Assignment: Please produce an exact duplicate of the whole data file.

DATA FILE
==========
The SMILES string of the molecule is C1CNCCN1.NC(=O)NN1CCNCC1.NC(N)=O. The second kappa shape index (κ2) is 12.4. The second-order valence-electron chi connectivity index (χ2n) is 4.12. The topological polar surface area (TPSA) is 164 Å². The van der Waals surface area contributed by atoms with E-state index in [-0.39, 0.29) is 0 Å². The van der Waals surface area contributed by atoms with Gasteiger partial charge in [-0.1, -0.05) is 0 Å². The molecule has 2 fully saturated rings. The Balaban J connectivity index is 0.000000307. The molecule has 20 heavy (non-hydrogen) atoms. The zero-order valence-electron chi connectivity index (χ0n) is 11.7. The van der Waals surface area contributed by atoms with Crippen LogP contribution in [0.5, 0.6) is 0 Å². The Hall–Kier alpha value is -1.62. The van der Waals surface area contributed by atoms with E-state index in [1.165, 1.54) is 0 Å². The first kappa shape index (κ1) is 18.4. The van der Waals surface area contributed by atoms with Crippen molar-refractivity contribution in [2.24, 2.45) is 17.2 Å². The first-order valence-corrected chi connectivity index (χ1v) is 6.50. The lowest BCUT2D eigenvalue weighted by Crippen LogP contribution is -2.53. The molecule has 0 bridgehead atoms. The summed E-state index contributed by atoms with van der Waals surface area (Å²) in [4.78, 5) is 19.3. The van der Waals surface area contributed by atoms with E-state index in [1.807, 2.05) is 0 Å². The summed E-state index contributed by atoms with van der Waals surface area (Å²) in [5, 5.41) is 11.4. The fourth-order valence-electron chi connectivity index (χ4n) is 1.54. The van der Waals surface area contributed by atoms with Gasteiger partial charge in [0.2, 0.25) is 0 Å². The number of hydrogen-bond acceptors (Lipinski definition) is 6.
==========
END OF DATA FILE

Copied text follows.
The SMILES string of the molecule is C1CNCCN1.NC(=O)NN1CCNCC1.NC(N)=O. The second kappa shape index (κ2) is 12.4. The second-order valence-electron chi connectivity index (χ2n) is 4.12. The topological polar surface area (TPSA) is 164 Å². The van der Waals surface area contributed by atoms with E-state index in [-0.39, 0.29) is 0 Å². The van der Waals surface area contributed by atoms with Gasteiger partial charge in [-0.1, -0.05) is 0 Å². The molecule has 2 fully saturated rings. The Balaban J connectivity index is 0.000000307. The molecule has 20 heavy (non-hydrogen) atoms. The zero-order valence-electron chi connectivity index (χ0n) is 11.7. The van der Waals surface area contributed by atoms with Crippen LogP contribution in [0.5, 0.6) is 0 Å². The Hall–Kier alpha value is -1.62. The van der Waals surface area contributed by atoms with E-state index in [1.165, 1.54) is 0 Å². The first kappa shape index (κ1) is 18.4. The van der Waals surface area contributed by atoms with Crippen molar-refractivity contribution in [2.24, 2.45) is 17.2 Å². The first-order valence-corrected chi connectivity index (χ1v) is 6.50. The lowest BCUT2D eigenvalue weighted by Crippen LogP contribution is -2.53. The molecule has 0 bridgehead atoms. The summed E-state index contributed by atoms with van der Waals surface area (Å²) in [4.78, 5) is 19.3. The van der Waals surface area contributed by atoms with E-state index in [1.807, 2.05) is 0 Å². The summed E-state index contributed by atoms with van der Waals surface area (Å²) in [5, 5.41) is 11.4. The fourth-order valence-electron chi connectivity index (χ4n) is 1.54. The van der Waals surface area contributed by atoms with Gasteiger partial charge in [0.2, 0.25) is 0 Å². The number of hydrogen-bond acceptors (Lipinski definition) is 6.